Culture molds the character of writers and gives a variety of different perspective on certain life experiences. In Julia Alvarez’s short story Snow, Yolanda, an immigrant student, moved to New York. While attending a Catholic school in New York, bomb drills were performed. The teacher would explain why these drills were important. Yolanda later found out that her first experience of watching snow was not the best experience one could possibly have.
Julia Alvarez was an example of how a Latina writer identified herself in a new culture outside of her comfort zone. She, as a Dominican Diaspora, had to reinvent herself as she migrated into a new scenario. Her assimilation into the United States culture allowed her to understand and relate to the reader’s needs and points of interests. After all the effort, Alvarez kept in mind that she could not comfort to all the reality that she lived in, so she re-reinvented herself all over again to process her thoughts and beliefs into her life. She put her perspective on her writing so that the new wave of readers, even if they did not understand, could relate in some way and appreciate the differences. The sole purpose of her writings was for everyone to change their perspective from “walk to the other side of the street in order to avoid sharing the same sidewalk” to “I do not know them, but I do not avoid them because I do not know them”. She instilled in her reader’s mind how ordinary events were viewed differently through other cultures’ eyes. Her story Snow was a great example of how she portrayed her technique.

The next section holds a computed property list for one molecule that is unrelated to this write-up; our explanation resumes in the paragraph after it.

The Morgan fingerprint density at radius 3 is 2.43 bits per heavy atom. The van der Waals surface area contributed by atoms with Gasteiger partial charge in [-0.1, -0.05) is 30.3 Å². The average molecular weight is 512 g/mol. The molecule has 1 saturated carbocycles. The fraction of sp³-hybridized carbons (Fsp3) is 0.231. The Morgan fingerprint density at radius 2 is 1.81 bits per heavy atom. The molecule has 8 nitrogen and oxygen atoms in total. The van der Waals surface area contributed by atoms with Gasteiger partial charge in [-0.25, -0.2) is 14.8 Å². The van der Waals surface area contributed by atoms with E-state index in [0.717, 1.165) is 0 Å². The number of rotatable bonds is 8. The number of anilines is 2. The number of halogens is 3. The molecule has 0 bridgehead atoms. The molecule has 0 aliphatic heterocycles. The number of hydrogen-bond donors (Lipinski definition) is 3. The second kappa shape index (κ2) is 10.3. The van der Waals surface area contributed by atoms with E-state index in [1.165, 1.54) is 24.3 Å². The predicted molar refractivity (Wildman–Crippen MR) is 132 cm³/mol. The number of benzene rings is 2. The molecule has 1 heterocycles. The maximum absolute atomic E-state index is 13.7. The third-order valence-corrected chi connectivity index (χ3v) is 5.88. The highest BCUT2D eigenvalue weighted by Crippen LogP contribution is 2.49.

Many reviews have been written on Julia Alvarez since she is a Dominican Diaspora, a Jew who lived outside of Israel, who wrote in a Latina perspective in the country of United States. She crossed vast amounts of ethnically, cultural, and racial boundaries with just her writings. Julia never considered herself as a Dominican writer. She always emphasized that she was a writer who just happened to be Dominican. She did not even view herself as an American writer, because she did not identify herself as having grown up in the same culture as the famous American writer Nathaniel Hathorne.
Pablo Neruda was another great Latino writer and poet who exploited life experiences and converted them into powerful, meaningful Spanish poems. Not only was he a Nobel Prize winner for literature, but he also had other important roles in society. He was a counsel to Spain and other countries in South East Asia, ran for president in his country of Chile, a senator, and a strong human rights activist. Most people did not accept the fact that he was a believer of communism, but what he believed in does not take away all the influences that he had on his people. The fact that he believed in communism gave him a different perspective that was easily portrayed in his poems. He strongly believed his people should not be oppressed by the unforgiving and relentless Chilean government at that time. He inspired and...